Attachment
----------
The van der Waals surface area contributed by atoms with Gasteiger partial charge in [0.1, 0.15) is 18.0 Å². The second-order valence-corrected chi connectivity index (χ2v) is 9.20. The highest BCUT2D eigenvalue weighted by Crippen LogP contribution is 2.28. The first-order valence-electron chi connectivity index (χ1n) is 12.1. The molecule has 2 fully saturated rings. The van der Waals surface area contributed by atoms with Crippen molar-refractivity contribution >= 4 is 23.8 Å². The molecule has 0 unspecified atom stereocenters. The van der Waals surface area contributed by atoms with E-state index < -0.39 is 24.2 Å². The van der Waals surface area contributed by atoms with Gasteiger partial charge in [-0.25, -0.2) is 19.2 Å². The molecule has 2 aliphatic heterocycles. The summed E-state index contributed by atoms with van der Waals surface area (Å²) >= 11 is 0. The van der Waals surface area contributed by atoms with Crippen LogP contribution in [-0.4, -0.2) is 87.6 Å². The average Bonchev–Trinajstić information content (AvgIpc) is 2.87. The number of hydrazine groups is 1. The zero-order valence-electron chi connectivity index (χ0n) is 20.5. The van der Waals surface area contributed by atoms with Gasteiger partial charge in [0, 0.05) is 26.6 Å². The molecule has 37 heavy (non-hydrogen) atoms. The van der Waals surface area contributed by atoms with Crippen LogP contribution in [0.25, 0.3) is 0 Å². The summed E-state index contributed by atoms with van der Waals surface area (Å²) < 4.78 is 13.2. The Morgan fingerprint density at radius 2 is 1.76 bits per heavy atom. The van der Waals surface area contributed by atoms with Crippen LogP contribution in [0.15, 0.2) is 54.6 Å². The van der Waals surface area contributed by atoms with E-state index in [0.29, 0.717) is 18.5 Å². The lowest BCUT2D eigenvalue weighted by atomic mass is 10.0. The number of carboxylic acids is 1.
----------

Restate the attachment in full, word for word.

The van der Waals surface area contributed by atoms with Gasteiger partial charge in [0.1, 0.15) is 18.0 Å². The second-order valence-corrected chi connectivity index (χ2v) is 9.20. The highest BCUT2D eigenvalue weighted by Crippen LogP contribution is 2.28. The first-order valence-electron chi connectivity index (χ1n) is 12.1. The molecule has 2 fully saturated rings. The van der Waals surface area contributed by atoms with Crippen molar-refractivity contribution >= 4 is 23.8 Å². The molecule has 0 unspecified atom stereocenters. The van der Waals surface area contributed by atoms with E-state index < -0.39 is 24.2 Å². The van der Waals surface area contributed by atoms with Gasteiger partial charge in [-0.25, -0.2) is 19.2 Å². The molecule has 2 aliphatic heterocycles. The summed E-state index contributed by atoms with van der Waals surface area (Å²) >= 11 is 0. The van der Waals surface area contributed by atoms with Crippen LogP contribution in [-0.4, -0.2) is 87.6 Å². The average Bonchev–Trinajstić information content (AvgIpc) is 2.87. The number of hydrazine groups is 1. The zero-order valence-electron chi connectivity index (χ0n) is 20.5. The van der Waals surface area contributed by atoms with Gasteiger partial charge in [0, 0.05) is 26.6 Å². The molecule has 37 heavy (non-hydrogen) atoms. The van der Waals surface area contributed by atoms with Crippen LogP contribution in [0.25, 0.3) is 0 Å². The summed E-state index contributed by atoms with van der Waals surface area (Å²) < 4.78 is 13.2. The Morgan fingerprint density at radius 2 is 1.76 bits per heavy atom. The van der Waals surface area contributed by atoms with Crippen LogP contribution in [0.15, 0.2) is 54.6 Å². The van der Waals surface area contributed by atoms with E-state index in [0.29, 0.717) is 18.5 Å². The lowest BCUT2D eigenvalue weighted by atomic mass is 10.0. The number of carboxylic acids is 1.